LatinX city council member speaks at BC

On Monday Oct. 9, Seattle Council Member Lorena Gonzalez came and spoke at Bellevue College regarding her personal story and the city of Seattle’s stance on Deferred Action for Childhood Arrivals. Gonzalez grew up in Central Washington where she proclaims women of her color, Latinas, never had power. In her words, “I very seldom, if not ever, saw women who looked like me working in positions of power to change the inequities I saw every day.” She believes that because of her identity as a Latina and her previous work as a migrant farmworker allowed her to shape her views to be quite different from other politicians. “Every day, I carry with me the sentiments of knowing what it’s like to not get paid or what it’s like to be discriminated against,” she went on to say. These perspectives allowed her to continue to fight for what she believes is right in City Hall.
As a city-wide representative, it is Gonzalez’s duty to promote the wellbeing of all Seattle residents. Since her start in November 2015, she has helped hourly workers by passing a secure scheduling ordinance, allocated one million dollars towards a legal defense fund to provide free civil legal aid to immigrants and refugees who work or live in Seattle facing deportation, and instituted a statewide paid family and medical leave insurance program that was signed into law, and passing meaningful police reform. “I’m excited to build on this work and to continue advancing an equitable agenda that serves everyone,” she stated.
Gonzalez’s talk this week was linked to Resolution 314, which was passed by Bellevue College earlier this year on Sept. 6, as detailed in a press release by the Bellevue Reporter. This stated that the college “will urgently and forcefully advocate to all of our elected federal officials that Congress act to protect students and other childhood arrivals from deportation and provide these individuals with long-term opportunities to live, study, and work in the United States.” Mareth Flores, director of Development at Bellevue College, invited Gonzalez to speak on behalf of BC’s Latino affinity group as part of the college’s celebration of Hispanic Heritage month. As well as that, on Oct. 2 Gonzalez passed Resolutions 31775 and 31779 which “supported immigrant survivors and protected Deferred Action for Childhood Arrivals recipients,” according to the press release.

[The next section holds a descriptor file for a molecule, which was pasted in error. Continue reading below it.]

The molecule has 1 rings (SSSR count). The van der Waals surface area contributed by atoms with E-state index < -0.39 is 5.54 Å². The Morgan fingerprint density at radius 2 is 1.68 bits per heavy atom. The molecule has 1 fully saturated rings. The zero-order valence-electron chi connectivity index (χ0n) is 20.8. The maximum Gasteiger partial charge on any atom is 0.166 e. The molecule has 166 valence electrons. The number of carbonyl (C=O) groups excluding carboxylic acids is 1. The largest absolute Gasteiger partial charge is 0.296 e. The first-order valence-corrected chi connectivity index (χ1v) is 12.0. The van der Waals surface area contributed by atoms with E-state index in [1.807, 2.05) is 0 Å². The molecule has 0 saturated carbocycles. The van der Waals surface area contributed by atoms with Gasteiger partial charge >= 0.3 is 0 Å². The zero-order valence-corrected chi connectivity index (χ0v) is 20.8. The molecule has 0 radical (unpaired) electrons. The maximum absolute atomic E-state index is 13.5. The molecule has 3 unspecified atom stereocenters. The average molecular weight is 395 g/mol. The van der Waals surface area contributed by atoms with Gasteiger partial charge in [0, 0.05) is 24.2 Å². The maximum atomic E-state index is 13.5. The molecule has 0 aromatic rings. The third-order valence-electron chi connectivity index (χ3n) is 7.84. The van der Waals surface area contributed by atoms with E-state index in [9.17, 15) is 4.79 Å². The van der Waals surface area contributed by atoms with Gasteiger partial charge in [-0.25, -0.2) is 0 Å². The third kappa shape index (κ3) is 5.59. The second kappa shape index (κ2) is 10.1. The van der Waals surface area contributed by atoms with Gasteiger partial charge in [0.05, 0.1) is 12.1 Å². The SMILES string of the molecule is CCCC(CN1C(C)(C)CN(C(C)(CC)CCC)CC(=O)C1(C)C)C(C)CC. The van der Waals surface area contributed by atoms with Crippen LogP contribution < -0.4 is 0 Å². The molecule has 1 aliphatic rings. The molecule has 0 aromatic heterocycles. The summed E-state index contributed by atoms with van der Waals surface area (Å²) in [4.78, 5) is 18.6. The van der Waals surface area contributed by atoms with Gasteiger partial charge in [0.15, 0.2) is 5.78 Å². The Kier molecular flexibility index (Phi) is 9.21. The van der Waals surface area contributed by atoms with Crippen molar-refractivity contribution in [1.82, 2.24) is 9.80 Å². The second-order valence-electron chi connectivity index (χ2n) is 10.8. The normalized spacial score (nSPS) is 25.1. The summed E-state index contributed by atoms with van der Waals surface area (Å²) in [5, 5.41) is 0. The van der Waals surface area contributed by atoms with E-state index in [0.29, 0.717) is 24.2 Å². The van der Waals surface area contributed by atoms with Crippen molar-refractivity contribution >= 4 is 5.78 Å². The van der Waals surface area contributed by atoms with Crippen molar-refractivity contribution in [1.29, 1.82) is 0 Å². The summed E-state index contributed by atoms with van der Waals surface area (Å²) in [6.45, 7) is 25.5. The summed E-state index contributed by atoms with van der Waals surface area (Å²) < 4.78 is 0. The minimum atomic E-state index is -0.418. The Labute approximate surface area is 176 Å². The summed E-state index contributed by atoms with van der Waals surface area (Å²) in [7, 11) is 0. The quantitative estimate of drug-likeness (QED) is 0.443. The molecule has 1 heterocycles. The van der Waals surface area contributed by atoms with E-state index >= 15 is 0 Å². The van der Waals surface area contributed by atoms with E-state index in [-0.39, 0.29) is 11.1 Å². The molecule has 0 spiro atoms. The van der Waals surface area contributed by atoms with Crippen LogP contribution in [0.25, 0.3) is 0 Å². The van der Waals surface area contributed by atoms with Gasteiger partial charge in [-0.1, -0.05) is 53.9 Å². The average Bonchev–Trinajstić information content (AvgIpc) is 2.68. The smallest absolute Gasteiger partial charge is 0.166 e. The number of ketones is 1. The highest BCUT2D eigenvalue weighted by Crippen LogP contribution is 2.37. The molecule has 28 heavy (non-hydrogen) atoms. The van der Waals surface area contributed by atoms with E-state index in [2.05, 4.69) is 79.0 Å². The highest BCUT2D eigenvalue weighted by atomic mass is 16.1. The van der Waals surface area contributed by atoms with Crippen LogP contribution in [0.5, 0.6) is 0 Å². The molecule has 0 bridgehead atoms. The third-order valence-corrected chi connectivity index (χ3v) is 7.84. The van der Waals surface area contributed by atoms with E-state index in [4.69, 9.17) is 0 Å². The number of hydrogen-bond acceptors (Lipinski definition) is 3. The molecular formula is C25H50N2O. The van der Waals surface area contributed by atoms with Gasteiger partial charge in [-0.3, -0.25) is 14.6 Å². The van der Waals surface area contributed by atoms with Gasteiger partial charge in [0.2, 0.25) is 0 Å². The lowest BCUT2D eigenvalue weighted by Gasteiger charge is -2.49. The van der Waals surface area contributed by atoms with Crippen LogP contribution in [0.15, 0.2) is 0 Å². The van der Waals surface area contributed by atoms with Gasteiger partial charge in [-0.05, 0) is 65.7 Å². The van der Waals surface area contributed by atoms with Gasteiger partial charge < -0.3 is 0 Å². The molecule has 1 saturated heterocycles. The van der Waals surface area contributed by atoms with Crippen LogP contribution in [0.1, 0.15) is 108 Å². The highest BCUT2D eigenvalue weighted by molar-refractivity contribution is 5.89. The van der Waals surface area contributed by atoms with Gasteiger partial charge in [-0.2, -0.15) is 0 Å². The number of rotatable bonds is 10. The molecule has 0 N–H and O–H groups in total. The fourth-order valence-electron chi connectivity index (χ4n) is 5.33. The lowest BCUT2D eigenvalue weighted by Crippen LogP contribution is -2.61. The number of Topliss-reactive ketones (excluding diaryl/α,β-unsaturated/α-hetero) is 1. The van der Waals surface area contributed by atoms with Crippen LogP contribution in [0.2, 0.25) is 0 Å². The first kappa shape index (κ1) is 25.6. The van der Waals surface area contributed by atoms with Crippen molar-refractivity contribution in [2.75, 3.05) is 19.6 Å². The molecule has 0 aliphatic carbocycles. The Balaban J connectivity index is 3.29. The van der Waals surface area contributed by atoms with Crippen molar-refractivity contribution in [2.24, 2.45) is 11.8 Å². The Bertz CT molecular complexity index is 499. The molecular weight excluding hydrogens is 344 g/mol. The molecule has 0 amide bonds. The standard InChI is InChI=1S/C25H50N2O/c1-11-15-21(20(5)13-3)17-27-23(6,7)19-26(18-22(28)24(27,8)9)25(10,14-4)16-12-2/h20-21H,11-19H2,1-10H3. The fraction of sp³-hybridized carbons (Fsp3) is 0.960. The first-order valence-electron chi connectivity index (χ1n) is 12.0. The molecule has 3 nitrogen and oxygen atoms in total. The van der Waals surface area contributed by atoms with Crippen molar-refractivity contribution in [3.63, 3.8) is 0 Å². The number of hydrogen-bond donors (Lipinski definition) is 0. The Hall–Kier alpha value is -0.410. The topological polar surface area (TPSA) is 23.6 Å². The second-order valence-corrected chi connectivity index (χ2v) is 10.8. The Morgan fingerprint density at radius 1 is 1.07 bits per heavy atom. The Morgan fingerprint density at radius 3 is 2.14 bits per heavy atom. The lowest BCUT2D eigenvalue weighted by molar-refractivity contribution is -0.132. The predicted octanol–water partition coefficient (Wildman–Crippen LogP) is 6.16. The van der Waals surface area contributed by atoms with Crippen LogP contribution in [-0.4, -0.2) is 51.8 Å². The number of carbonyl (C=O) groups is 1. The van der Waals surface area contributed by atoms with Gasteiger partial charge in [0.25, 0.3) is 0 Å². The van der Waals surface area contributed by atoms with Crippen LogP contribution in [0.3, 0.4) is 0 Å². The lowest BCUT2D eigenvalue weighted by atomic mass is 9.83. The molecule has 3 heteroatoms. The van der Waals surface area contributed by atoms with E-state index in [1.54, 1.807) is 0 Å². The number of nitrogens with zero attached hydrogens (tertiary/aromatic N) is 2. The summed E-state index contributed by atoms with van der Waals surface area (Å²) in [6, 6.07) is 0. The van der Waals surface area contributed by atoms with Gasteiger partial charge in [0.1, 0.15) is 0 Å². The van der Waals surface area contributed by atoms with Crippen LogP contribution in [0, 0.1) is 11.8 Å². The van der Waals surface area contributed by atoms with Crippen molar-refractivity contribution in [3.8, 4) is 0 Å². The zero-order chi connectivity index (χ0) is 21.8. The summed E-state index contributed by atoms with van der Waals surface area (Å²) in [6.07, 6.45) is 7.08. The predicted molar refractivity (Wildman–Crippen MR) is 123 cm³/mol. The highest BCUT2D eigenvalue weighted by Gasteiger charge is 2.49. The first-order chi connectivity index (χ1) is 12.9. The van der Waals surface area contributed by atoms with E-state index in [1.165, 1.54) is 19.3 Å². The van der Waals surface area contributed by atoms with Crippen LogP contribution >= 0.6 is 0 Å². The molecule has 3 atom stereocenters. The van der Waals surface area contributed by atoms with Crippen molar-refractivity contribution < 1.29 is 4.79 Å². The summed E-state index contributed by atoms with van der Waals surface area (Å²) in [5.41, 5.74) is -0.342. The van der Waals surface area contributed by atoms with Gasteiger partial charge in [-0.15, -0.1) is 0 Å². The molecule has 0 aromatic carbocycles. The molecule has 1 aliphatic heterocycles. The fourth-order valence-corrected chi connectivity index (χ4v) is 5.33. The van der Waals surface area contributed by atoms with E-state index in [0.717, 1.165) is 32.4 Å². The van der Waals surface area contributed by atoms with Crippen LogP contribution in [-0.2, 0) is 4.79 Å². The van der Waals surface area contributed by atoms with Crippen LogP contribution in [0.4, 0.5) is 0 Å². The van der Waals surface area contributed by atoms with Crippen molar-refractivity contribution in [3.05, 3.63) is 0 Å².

One student asked Gonzalez, “What has been done at the City level to help immigrants and refugees in Seattle?” She brought back a city statement from earlier this year and said, “In January of this year, the City of Seattle declared itself to be a welcoming city. This means that we’re doubling down on our commitment to continue providing services to all Seattle residents, without regard to their immigration status.” Additionally, this resolution reaffirms their direction to the Seattle Police Department to provide public safety services to immigrants regardless of immigration status. When asked what resources students could be directed to, Gonzalez pointed out four different programs in the Washington Immigrant Solidarity Network, One America, Northwest Immigrant Rights Project, and United We Dream.